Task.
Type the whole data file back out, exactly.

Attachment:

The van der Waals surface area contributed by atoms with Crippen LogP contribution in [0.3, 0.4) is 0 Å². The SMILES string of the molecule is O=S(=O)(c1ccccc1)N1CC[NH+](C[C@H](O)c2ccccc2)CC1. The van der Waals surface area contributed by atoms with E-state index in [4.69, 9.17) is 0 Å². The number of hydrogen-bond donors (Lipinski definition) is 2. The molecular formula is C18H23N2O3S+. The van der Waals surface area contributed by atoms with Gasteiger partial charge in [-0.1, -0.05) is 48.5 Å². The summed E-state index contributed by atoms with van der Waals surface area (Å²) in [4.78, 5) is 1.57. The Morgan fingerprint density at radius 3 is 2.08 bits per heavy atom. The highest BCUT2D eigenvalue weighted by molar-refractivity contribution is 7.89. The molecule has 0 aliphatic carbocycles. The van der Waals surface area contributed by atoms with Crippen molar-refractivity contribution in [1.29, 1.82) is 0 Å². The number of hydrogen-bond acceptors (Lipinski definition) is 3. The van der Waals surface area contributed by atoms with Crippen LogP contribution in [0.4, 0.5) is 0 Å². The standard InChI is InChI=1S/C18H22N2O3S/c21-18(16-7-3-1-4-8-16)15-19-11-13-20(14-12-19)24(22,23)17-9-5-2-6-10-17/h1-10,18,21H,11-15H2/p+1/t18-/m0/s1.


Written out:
The van der Waals surface area contributed by atoms with Crippen LogP contribution in [0.3, 0.4) is 0 Å². The SMILES string of the molecule is O=S(=O)(c1ccccc1)N1CC[NH+](C[C@H](O)c2ccccc2)CC1. The van der Waals surface area contributed by atoms with E-state index in [4.69, 9.17) is 0 Å². The number of hydrogen-bond donors (Lipinski definition) is 2. The molecular formula is C18H23N2O3S+. The van der Waals surface area contributed by atoms with Gasteiger partial charge in [-0.1, -0.05) is 48.5 Å². The summed E-state index contributed by atoms with van der Waals surface area (Å²) in [4.78, 5) is 1.57. The Morgan fingerprint density at radius 3 is 2.08 bits per heavy atom. The highest BCUT2D eigenvalue weighted by molar-refractivity contribution is 7.89. The molecule has 0 aliphatic carbocycles. The van der Waals surface area contributed by atoms with Crippen molar-refractivity contribution in [1.29, 1.82) is 0 Å². The number of hydrogen-bond acceptors (Lipinski definition) is 3. The van der Waals surface area contributed by atoms with Crippen LogP contribution in [0.4, 0.5) is 0 Å². The standard InChI is InChI=1S/C18H22N2O3S/c21-18(16-7-3-1-4-8-16)15-19-11-13-20(14-12-19)24(22,23)17-9-5-2-6-10-17/h1-10,18,21H,11-15H2/p+1/t18-/m0/s1.